A few years ago Hans and I took our dog swimming in the breakwaters between two stone jetties along the main river in our city. In the river the water moves fast and stays cold, but in the breakwaters there’s very little current and the temperature of the water was wonderful that day. We were having a great time playing with the dog, enjoying the water.
At one point gentle waves lapped on shore and in their retreat took one of my flip-flops with them. I didn’t realize it until I saw it floating way past me, well on its way to the main river.
Now, before I go on, let me explain that these were no ordinary flip-flops. I mean, they were, they only cost like ten bucks, but you see, I loved them. They were perfect. Good support on the soles that molded to my feet perfectly and the straps across the feet were sleek and pretty. They were my favorite and I was sort of (okay: really) attached to them. (Don’t judge.)
So, naturally, I swam after it to save it.
Hans called after me to just let it go, but I wasn’t prepared to do that just yet. Then as it flowed into the big bad river, it moved away from me fast. The, sad, singular flop was clearly out of reach and I had to concede.
In the process I had entered the main river and the second I turned around I was blasted by the full force of the current. Swimming with all my might barely kept me from moving backwards, making zero forward progress. Panic set in as I was, quite literally, getting nowhere fast. Hans offered to help but I didn’t see how he could. He suggested I let go and let the river take me to the next jetty. Letting go seemed insane. In a flash my mind flooded with images of the strong current dragging me for miles with me flailing desperately as I try not to drown.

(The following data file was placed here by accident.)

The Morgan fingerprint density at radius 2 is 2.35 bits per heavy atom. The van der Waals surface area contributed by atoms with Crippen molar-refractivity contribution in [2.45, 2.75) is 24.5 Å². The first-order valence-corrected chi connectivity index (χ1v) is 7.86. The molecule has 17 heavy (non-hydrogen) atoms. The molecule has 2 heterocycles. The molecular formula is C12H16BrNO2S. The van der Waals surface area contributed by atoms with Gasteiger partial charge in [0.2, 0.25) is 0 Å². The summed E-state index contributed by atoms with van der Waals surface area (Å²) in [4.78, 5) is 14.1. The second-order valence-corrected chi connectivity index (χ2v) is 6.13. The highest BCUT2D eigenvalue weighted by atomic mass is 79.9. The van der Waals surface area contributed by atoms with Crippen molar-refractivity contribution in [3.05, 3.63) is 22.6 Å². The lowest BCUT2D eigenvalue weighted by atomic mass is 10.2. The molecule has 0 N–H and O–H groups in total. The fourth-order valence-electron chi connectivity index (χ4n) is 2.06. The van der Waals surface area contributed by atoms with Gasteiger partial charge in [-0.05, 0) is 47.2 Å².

I was exhausted. I had spent all my energy getting there and had none left to keep at it. Running out of options and with Hans calling out more encouragement from shore, I finally let go.
In seconds the river swept me to the next cove and with no effort at all I slid into it and got out of the water. I sank to the riverbank utterly exhausted. Looking at the water I saw the breakwaters were as safe as ever, but I felt no desire to return to it so we packed up and left.
This story, while bordering on the ridiculous, illustrates how I have been feeling these last few months. I had been working hard, going as fast as I could, but I was getting nowhere. Even little things began to feel like a fight against the current. Letting go was terrifying, but I found myself with no other choice.
As I withdrew from life’s fast moving river I could see that these past few months have been the rule rather than the exception. I realized I have been swimming upstream for most of my life.
As a young girl I arrived at the river we call life and saw most people moving upstream so I assumed this was the way to go, the way life was supposed to be lived. In looking at the world I grew up believing that in order to be a get what I want I needed to work hard, run fast and that to lean back is to be lazy. I couldn’t pause without being swept away so I pushed on. Working even harder. Running even faster. Trying to keep up.